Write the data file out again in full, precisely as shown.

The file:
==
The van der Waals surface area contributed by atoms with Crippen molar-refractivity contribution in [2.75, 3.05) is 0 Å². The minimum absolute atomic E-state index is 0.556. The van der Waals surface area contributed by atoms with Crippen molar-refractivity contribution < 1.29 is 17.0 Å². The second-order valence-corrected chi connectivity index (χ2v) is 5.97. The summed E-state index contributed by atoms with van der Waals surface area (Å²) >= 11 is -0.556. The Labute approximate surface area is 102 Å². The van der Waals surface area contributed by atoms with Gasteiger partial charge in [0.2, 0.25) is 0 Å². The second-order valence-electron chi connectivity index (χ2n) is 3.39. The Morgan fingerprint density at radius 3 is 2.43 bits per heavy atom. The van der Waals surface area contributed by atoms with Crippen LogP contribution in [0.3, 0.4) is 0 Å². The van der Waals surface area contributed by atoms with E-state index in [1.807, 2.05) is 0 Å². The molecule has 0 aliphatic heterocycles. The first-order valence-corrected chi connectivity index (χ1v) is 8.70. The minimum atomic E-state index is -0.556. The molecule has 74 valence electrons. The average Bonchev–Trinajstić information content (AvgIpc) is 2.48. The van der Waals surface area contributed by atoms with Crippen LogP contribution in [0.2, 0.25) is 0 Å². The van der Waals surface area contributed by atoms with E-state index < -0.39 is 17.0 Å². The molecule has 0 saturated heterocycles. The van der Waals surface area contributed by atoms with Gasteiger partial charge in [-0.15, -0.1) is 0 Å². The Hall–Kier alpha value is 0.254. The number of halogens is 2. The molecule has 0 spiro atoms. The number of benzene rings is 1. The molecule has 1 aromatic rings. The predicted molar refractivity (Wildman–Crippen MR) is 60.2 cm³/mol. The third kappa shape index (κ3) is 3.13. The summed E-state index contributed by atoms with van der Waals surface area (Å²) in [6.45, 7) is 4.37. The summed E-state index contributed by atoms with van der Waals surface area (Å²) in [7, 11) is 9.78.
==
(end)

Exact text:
The van der Waals surface area contributed by atoms with Crippen molar-refractivity contribution in [2.75, 3.05) is 0 Å². The minimum absolute atomic E-state index is 0.556. The van der Waals surface area contributed by atoms with Crippen molar-refractivity contribution < 1.29 is 17.0 Å². The second-order valence-corrected chi connectivity index (χ2v) is 5.97. The summed E-state index contributed by atoms with van der Waals surface area (Å²) >= 11 is -0.556. The Labute approximate surface area is 102 Å². The van der Waals surface area contributed by atoms with Gasteiger partial charge in [0.2, 0.25) is 0 Å². The second-order valence-electron chi connectivity index (χ2n) is 3.39. The Morgan fingerprint density at radius 3 is 2.43 bits per heavy atom. The van der Waals surface area contributed by atoms with Crippen LogP contribution in [0.3, 0.4) is 0 Å². The van der Waals surface area contributed by atoms with E-state index in [1.807, 2.05) is 0 Å². The molecule has 0 aliphatic heterocycles. The first-order valence-corrected chi connectivity index (χ1v) is 8.70. The minimum atomic E-state index is -0.556. The molecule has 74 valence electrons. The average Bonchev–Trinajstić information content (AvgIpc) is 2.48. The van der Waals surface area contributed by atoms with Crippen LogP contribution in [0.2, 0.25) is 0 Å². The van der Waals surface area contributed by atoms with E-state index < -0.39 is 17.0 Å². The molecule has 0 saturated heterocycles. The van der Waals surface area contributed by atoms with Gasteiger partial charge in [-0.15, -0.1) is 0 Å². The Hall–Kier alpha value is 0.254. The number of halogens is 2. The molecule has 0 spiro atoms. The number of benzene rings is 1. The molecule has 1 aromatic rings. The predicted molar refractivity (Wildman–Crippen MR) is 60.2 cm³/mol. The third kappa shape index (κ3) is 3.13. The summed E-state index contributed by atoms with van der Waals surface area (Å²) in [6.45, 7) is 4.37. The summed E-state index contributed by atoms with van der Waals surface area (Å²) in [7, 11) is 9.78.